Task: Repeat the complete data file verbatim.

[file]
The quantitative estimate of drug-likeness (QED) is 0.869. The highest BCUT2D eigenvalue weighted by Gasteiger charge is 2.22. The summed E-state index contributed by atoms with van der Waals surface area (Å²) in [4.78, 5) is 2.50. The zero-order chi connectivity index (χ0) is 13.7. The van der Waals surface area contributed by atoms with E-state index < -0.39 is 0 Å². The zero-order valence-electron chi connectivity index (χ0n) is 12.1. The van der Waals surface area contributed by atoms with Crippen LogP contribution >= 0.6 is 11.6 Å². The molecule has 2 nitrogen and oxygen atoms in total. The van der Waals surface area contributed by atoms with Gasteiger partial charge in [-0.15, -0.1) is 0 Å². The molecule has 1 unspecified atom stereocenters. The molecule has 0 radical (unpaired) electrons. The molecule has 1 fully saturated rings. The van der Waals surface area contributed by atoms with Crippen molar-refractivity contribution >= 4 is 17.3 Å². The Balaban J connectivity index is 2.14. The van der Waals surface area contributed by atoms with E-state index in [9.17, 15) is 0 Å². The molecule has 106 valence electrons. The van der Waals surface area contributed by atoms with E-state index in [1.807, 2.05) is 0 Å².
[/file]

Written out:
The quantitative estimate of drug-likeness (QED) is 0.869. The highest BCUT2D eigenvalue weighted by Gasteiger charge is 2.22. The summed E-state index contributed by atoms with van der Waals surface area (Å²) in [4.78, 5) is 2.50. The zero-order chi connectivity index (χ0) is 13.7. The van der Waals surface area contributed by atoms with E-state index < -0.39 is 0 Å². The zero-order valence-electron chi connectivity index (χ0n) is 12.1. The van der Waals surface area contributed by atoms with Crippen LogP contribution >= 0.6 is 11.6 Å². The molecule has 2 nitrogen and oxygen atoms in total. The van der Waals surface area contributed by atoms with Gasteiger partial charge in [-0.15, -0.1) is 0 Å². The molecule has 1 unspecified atom stereocenters. The molecule has 0 radical (unpaired) electrons. The molecule has 1 fully saturated rings. The van der Waals surface area contributed by atoms with Crippen molar-refractivity contribution >= 4 is 17.3 Å². The Balaban J connectivity index is 2.14. The van der Waals surface area contributed by atoms with E-state index in [9.17, 15) is 0 Å². The molecule has 106 valence electrons. The van der Waals surface area contributed by atoms with E-state index in [1.807, 2.05) is 0 Å².